Wednesday, January 30, 2013

Kerning, Wrapping and Text Alignment

In my current project, I'm using the FTGL library for text rendering which does the job reasonably well, for Android I'm using a FTGL port called FTGLES (Ideally at some point I'd just like to be using just one of these.)

FTGL is very simple to get working but it doesn't support text alignment and text wrapping to the extent that I'd like. Therefore I've spent sometime modifying it a little and rewriting the central render loop (making it a little more efficient as a nice bonus too). Here's how everything looks now it's finished:

Horizontal Alignment

I want to be able to align my text to the left, right or center on the horizontal like so:

By default FTGL doesn't have support for right alignment. But it's pretty easy - just a case of getting the pixel width of the text and subtracting it from the x position. It's a little harder when text wrapping is involved.

Vertical Alignment

I want to be able to align my text top, bottom, center on the horizontal like so:

This is a little trickier because to do this well, you need to know where the baseline is (say if your were writing on lined paper, then the baseline would be one of those lines.) This wasn't easy to get out of FTGL so I worked around it.

The code supports any combination of horizontal and vertical alignments.

Consistent Baseline

If I render three pieces of text at the same Y position, I'd like it to appear as if each piece of text falls on the same baseline. Like so:

Text Wrapping

I want to be able to wrap paragraphs of text according to a maximum width. This text wrapping also needs to support the above alignment code. This picture uses a different font.

This shows only 3 of the possible wrapping alignment permutations but they're all supported. The text can also be scaled arbitrarily and everything still works fine.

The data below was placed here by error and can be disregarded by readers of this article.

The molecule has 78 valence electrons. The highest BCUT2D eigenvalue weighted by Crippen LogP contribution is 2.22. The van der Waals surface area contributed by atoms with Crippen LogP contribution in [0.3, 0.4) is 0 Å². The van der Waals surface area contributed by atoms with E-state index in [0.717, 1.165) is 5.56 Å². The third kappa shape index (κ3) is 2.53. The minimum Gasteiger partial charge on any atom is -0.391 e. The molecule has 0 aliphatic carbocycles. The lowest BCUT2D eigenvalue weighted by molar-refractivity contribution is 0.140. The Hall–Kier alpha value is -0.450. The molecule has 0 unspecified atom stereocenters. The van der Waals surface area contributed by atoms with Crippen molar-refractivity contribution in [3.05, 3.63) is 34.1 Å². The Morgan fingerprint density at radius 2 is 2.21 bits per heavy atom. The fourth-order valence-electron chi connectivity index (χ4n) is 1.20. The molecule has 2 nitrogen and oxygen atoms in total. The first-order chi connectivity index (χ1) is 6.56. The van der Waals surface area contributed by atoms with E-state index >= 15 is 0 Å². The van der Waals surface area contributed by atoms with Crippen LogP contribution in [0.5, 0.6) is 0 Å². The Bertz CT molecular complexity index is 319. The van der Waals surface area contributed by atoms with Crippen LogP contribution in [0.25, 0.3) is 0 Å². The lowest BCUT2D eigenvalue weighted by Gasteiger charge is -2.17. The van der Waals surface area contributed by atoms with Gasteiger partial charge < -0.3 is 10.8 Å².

I'm happy to stop working on this now. Though there are other features I could add: markup for colouring specific words in a text string, making FTGL go through my engine's pipeline like everything else, justified alignment, I suspect I've probably broken unicode support so testing that and fixing it would be good!

The hacked up code is available here:

Thursday, January 17, 2013

FTGL: Bad Code smell

I'm hacking around the internals of FTGL an OpenGL font rendering engine, it's pretty nice to use but it's not structured well underneath. It uses the pimpl idiom which is fine (though for games isn't ideal) but it's managed to use both composition and inheritance to do the same thing! It needed only to pick one. Every class has the class itself and then an additional class that has the implementation - so there are double the number of classes straight of the bat class1 and class1_implementation.

Here's an example: TextureFont inherits from a Font base class. When you construct a texture_font in the constructor a texture_font_implementation object is created which inherits from a font_implementation base class, this is then passed up and stored as a member of the Font class. It's ugly and inefficient, pimpl speeds up compile time but FTGL is a tiny library that can be statically built there's no good reason to use it.